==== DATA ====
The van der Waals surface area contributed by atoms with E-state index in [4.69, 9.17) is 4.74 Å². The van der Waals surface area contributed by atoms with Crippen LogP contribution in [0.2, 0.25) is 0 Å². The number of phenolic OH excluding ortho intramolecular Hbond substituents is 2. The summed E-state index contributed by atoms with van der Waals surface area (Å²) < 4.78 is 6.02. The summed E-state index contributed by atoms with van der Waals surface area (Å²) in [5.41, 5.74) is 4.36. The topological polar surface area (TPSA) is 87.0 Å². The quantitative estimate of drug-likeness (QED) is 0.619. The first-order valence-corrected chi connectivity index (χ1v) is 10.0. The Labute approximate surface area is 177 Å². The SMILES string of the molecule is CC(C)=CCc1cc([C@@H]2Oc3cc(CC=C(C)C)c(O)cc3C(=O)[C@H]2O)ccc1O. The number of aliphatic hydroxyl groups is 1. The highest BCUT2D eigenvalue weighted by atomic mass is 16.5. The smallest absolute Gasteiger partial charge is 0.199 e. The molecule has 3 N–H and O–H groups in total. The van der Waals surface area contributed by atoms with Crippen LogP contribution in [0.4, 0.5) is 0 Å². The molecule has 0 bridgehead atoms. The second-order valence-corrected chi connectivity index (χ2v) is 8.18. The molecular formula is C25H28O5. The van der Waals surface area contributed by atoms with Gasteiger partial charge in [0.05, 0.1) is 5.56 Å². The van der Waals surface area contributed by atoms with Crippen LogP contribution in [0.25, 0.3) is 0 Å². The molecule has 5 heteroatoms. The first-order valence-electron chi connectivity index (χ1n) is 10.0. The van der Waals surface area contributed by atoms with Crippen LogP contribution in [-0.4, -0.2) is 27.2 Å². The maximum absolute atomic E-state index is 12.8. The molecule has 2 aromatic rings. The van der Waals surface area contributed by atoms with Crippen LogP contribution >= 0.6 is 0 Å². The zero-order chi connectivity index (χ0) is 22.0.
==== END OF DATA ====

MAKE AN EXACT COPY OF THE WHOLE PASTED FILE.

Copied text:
The van der Waals surface area contributed by atoms with E-state index in [4.69, 9.17) is 4.74 Å². The van der Waals surface area contributed by atoms with Crippen LogP contribution in [0.2, 0.25) is 0 Å². The number of phenolic OH excluding ortho intramolecular Hbond substituents is 2. The summed E-state index contributed by atoms with van der Waals surface area (Å²) < 4.78 is 6.02. The summed E-state index contributed by atoms with van der Waals surface area (Å²) in [5.41, 5.74) is 4.36. The topological polar surface area (TPSA) is 87.0 Å². The quantitative estimate of drug-likeness (QED) is 0.619. The first-order valence-corrected chi connectivity index (χ1v) is 10.0. The Labute approximate surface area is 177 Å². The SMILES string of the molecule is CC(C)=CCc1cc([C@@H]2Oc3cc(CC=C(C)C)c(O)cc3C(=O)[C@H]2O)ccc1O. The number of aliphatic hydroxyl groups is 1. The highest BCUT2D eigenvalue weighted by atomic mass is 16.5. The smallest absolute Gasteiger partial charge is 0.199 e. The molecule has 3 N–H and O–H groups in total. The van der Waals surface area contributed by atoms with Crippen LogP contribution in [0.4, 0.5) is 0 Å². The molecule has 0 bridgehead atoms. The second-order valence-corrected chi connectivity index (χ2v) is 8.18. The molecular formula is C25H28O5. The van der Waals surface area contributed by atoms with Gasteiger partial charge in [0.05, 0.1) is 5.56 Å². The van der Waals surface area contributed by atoms with Crippen LogP contribution in [0.25, 0.3) is 0 Å². The molecule has 5 heteroatoms. The first-order valence-electron chi connectivity index (χ1n) is 10.0. The van der Waals surface area contributed by atoms with Crippen LogP contribution in [-0.4, -0.2) is 27.2 Å². The maximum absolute atomic E-state index is 12.8. The molecule has 2 aromatic rings. The van der Waals surface area contributed by atoms with Crippen LogP contribution >= 0.6 is 0 Å². The zero-order chi connectivity index (χ0) is 22.0.